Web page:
Food stores find new ways to tap America’s passion for inventive brew tastes.
Originally published on Facts, Figures & the Future.
Supermarkets could soon be in the middle of a blossoming marriage between beer, coffee and other foods.
Several separate events suggest this could happen soon:
The Synek Draft System raised nearly $650,000 on Kickstarter for its patent-pending titanium and nylon bags “that can be filled from brewers’ taps with a gallon of beer, or the equivalent of 11 drinks,” reports the St. Louis Post-Dispatch. The pressurized bags keep beer fresh for at least 30 days, much longer than growlers’ shelf life of a few days,” the developer told the paper. This innovative system dispenses premium fresh beer that brewers create –and leaves brewers with “15 to 20 times” the 10% margin a brewer might otherwise make through retail sales. The bags fit into a box that can be plugged into a dispenser [approximately the size of a toaster oven], the paper describes.
At certain Kroger, Weis Markets, and Lunds & Byerly’s stores, in-store counters already serve varied imports and domestic beers, including local craft brews, in growlers for on- or off-premise consumption. Local sources tell us the growlers are “making money hand over fist.” The growlers seem ideal for tasty, quick refreshment with a friend in a beer café or to quench thirsts at a football tailgate.
If more supermarkets devise ways to sell craft brews (and others) in growlers or Keurig beverage-style dispensers – either for on-site beer cafe or at-home drinking – they’ll vie for popularity as social drinking sites, strip distribution costs vs. cans and glass, and make it much easier for people to access their favorite craft brew flavors, says F3. Supermarkets that check local laws may find limited or no restrictions against their installation of in-store beer cafes.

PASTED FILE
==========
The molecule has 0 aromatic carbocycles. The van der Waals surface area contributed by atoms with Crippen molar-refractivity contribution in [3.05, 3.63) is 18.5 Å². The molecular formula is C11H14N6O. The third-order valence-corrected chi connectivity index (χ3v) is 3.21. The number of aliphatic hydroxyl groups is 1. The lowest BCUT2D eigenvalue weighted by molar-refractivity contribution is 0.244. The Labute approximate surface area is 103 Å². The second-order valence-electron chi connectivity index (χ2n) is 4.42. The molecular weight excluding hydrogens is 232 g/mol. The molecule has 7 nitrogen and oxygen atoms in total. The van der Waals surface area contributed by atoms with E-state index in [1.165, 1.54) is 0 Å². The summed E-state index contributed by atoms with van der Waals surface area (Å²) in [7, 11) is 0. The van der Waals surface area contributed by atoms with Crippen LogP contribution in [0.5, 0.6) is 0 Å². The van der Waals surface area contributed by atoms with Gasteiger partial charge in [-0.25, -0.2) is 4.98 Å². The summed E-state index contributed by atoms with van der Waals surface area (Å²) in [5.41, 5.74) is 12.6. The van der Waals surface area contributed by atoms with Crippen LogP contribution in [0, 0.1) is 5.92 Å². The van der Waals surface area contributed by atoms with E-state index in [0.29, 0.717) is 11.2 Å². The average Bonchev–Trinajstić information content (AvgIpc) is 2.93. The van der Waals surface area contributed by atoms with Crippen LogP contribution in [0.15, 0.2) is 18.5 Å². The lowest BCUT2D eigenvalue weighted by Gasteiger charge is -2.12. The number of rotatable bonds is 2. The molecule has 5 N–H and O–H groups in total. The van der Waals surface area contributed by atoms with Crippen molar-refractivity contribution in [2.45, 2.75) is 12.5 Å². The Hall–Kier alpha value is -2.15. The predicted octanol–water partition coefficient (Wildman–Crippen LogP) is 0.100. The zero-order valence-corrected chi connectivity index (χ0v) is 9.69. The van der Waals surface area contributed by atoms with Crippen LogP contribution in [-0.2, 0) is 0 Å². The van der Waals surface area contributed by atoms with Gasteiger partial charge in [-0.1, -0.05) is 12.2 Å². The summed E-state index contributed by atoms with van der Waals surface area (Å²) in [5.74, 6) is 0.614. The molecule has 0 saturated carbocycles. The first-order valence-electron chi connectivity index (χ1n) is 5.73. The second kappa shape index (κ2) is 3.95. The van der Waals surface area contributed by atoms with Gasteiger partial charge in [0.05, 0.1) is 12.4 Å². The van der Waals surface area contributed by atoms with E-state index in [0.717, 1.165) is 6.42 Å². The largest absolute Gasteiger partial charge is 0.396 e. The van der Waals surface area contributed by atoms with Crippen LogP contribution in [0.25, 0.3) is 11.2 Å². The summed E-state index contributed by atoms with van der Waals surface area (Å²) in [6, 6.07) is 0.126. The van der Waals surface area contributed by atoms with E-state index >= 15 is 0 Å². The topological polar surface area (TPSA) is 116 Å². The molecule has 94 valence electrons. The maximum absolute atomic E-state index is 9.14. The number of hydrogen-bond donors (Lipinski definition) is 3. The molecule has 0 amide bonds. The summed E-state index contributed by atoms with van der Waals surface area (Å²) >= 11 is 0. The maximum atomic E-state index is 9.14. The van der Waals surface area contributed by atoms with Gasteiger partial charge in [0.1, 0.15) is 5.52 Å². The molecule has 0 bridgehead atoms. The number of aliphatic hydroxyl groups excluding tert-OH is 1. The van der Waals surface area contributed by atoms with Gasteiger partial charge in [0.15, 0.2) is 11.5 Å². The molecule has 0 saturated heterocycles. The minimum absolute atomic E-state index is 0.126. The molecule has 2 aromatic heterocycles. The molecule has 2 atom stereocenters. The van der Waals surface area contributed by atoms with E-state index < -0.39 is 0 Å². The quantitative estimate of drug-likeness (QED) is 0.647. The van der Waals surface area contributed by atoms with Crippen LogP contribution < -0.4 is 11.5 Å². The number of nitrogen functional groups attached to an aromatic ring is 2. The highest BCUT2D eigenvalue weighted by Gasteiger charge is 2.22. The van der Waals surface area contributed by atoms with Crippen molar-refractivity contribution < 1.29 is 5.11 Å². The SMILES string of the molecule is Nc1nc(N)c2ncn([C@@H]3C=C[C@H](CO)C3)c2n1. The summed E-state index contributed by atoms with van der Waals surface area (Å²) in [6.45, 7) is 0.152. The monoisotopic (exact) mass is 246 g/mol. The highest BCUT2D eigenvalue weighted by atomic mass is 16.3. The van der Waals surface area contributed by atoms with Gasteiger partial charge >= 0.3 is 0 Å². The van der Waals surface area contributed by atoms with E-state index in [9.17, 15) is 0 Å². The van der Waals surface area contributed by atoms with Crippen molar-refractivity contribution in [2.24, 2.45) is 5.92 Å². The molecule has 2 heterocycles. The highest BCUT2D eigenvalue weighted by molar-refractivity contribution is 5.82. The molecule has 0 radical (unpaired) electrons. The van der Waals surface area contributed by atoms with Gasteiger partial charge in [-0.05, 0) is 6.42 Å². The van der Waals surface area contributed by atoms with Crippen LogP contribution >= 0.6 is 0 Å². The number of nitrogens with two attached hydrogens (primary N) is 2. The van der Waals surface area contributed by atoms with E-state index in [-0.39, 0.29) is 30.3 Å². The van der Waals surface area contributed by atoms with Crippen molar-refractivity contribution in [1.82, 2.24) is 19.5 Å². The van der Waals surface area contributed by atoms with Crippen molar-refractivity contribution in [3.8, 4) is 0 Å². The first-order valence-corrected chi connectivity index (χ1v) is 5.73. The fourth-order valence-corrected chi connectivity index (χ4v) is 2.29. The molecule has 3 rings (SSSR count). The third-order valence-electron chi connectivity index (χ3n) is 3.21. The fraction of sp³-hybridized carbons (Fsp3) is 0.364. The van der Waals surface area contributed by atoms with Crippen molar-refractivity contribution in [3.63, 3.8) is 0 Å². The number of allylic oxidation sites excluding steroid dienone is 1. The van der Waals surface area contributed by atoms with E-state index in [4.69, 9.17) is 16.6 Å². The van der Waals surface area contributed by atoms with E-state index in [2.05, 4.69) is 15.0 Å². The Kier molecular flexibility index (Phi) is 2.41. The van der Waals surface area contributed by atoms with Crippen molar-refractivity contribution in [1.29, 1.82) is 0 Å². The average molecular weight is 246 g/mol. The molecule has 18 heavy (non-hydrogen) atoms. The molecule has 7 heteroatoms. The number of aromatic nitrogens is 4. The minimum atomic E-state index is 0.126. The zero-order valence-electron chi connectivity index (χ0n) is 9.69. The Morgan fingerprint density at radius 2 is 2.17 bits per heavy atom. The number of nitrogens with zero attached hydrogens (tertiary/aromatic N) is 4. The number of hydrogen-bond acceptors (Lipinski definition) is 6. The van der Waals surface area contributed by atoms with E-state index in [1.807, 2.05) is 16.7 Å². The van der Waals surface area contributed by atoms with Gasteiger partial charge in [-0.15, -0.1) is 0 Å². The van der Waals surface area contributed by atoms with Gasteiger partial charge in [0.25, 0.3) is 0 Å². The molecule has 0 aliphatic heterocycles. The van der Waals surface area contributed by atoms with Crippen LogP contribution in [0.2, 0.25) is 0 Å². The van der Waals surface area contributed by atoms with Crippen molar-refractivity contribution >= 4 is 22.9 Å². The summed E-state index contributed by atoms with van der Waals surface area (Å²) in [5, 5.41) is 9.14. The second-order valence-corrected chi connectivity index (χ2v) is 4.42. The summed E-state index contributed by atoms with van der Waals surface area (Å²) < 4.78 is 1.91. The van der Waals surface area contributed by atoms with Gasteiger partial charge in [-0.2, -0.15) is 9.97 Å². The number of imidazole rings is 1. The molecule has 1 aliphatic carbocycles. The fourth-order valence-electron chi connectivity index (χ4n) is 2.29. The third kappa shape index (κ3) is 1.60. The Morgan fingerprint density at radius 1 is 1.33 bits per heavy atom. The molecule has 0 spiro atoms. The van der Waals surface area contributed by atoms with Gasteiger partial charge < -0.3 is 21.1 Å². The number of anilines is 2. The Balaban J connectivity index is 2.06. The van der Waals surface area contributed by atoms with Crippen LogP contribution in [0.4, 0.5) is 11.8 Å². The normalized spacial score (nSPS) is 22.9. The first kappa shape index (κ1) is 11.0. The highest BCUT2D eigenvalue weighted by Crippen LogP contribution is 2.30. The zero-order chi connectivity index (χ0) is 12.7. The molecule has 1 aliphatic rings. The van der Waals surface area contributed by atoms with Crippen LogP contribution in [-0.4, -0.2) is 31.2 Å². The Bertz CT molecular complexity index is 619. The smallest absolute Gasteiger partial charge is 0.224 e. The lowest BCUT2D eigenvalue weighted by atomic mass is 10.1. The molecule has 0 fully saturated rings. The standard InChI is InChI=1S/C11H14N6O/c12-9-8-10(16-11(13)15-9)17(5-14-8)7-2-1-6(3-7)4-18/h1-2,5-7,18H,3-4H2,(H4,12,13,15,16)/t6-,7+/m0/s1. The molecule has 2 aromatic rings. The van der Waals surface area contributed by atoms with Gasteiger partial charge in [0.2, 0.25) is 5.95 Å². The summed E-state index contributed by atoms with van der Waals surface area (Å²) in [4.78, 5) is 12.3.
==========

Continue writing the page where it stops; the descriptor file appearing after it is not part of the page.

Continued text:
Meanwhile, a Starbucks test of a drink it calls Dark Barrel Latte in a “handful” of Ohio and Florida stores, reported by USA Today, hints at possible demand for beer flavors all day long. The Starbucks “stout flavor” is really a “roasted malt flavor” containing no alcohol.
If suppliers believe demand does exist for beer flavors throughout the day, supermarkets can soon expect an infusion of these in pastas, breads, sauces, prepared meats and numerous categories storewide.
The engine for beer sales is the surging popularity of craft brews and their variety of tastes. The Brewers Association says the production of local beers is 18% ahead in mid-2014 vs. a year ago. Craft beer sales have risen at least 10% in each of the first six-month periods of the past four years.
Over a longer span, U.S. consumption of domestic and import beers has been virtually flat since 1999, says a Boston Consulting Group analysis of Brewers Association statistics. By contrast, craft beer production jumped more than 80% in just the past five years, from 117 million cases in 2008 to 215 million cases in 2013. In this period, small brewers nearly doubled their volume share to 7.8% from 4.0%.
Moreover, BCG notes a surge in U.S. craft breweries to more than 2,500, up from 350 in 1991 and 1,499 in 2001, according to National Beer Wholesalers Association figures.